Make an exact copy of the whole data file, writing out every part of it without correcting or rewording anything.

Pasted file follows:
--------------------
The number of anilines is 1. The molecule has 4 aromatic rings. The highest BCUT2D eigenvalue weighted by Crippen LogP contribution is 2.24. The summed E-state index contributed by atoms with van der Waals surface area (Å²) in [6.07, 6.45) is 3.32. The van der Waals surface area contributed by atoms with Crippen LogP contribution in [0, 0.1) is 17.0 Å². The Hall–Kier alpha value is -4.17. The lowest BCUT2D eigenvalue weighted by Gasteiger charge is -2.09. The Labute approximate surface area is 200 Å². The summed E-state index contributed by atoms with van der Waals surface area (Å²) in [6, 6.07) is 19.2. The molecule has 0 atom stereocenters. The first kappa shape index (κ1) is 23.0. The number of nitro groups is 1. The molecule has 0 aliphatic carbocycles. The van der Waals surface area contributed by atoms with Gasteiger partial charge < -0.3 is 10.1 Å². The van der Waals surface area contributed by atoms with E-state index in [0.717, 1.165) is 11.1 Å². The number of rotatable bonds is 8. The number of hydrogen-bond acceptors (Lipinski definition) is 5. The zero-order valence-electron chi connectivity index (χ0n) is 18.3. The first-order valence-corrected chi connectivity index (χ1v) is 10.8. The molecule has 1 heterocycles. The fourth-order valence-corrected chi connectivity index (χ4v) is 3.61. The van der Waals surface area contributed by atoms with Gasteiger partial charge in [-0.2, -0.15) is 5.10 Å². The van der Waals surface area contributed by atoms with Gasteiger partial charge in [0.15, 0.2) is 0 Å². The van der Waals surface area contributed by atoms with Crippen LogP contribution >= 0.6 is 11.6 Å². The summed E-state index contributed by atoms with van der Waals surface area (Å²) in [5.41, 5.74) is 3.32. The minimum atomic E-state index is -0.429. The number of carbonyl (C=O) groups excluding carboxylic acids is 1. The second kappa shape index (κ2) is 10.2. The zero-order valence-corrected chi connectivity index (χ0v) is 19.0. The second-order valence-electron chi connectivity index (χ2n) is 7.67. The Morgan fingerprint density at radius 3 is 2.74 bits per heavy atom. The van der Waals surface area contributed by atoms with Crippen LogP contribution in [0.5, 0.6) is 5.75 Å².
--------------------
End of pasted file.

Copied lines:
The number of anilines is 1. The molecule has 4 aromatic rings. The highest BCUT2D eigenvalue weighted by Crippen LogP contribution is 2.24. The summed E-state index contributed by atoms with van der Waals surface area (Å²) in [6.07, 6.45) is 3.32. The van der Waals surface area contributed by atoms with Crippen LogP contribution in [0, 0.1) is 17.0 Å². The Hall–Kier alpha value is -4.17. The lowest BCUT2D eigenvalue weighted by Gasteiger charge is -2.09. The Labute approximate surface area is 200 Å². The summed E-state index contributed by atoms with van der Waals surface area (Å²) in [6, 6.07) is 19.2. The molecule has 0 atom stereocenters. The first kappa shape index (κ1) is 23.0. The number of nitro groups is 1. The molecule has 0 aliphatic carbocycles. The van der Waals surface area contributed by atoms with Gasteiger partial charge < -0.3 is 10.1 Å². The van der Waals surface area contributed by atoms with E-state index in [0.717, 1.165) is 11.1 Å². The number of rotatable bonds is 8. The number of hydrogen-bond acceptors (Lipinski definition) is 5. The zero-order valence-electron chi connectivity index (χ0n) is 18.3. The first-order valence-corrected chi connectivity index (χ1v) is 10.8. The molecule has 1 heterocycles. The fourth-order valence-corrected chi connectivity index (χ4v) is 3.61. The van der Waals surface area contributed by atoms with Gasteiger partial charge in [-0.2, -0.15) is 5.10 Å². The van der Waals surface area contributed by atoms with Gasteiger partial charge in [0.15, 0.2) is 0 Å². The van der Waals surface area contributed by atoms with Crippen LogP contribution >= 0.6 is 11.6 Å². The summed E-state index contributed by atoms with van der Waals surface area (Å²) in [5.41, 5.74) is 3.32. The minimum atomic E-state index is -0.429. The number of carbonyl (C=O) groups excluding carboxylic acids is 1. The second kappa shape index (κ2) is 10.2. The zero-order valence-corrected chi connectivity index (χ0v) is 19.0. The second-order valence-electron chi connectivity index (χ2n) is 7.67. The Morgan fingerprint density at radius 3 is 2.74 bits per heavy atom. The van der Waals surface area contributed by atoms with Crippen LogP contribution in [0.5, 0.6) is 5.75 Å².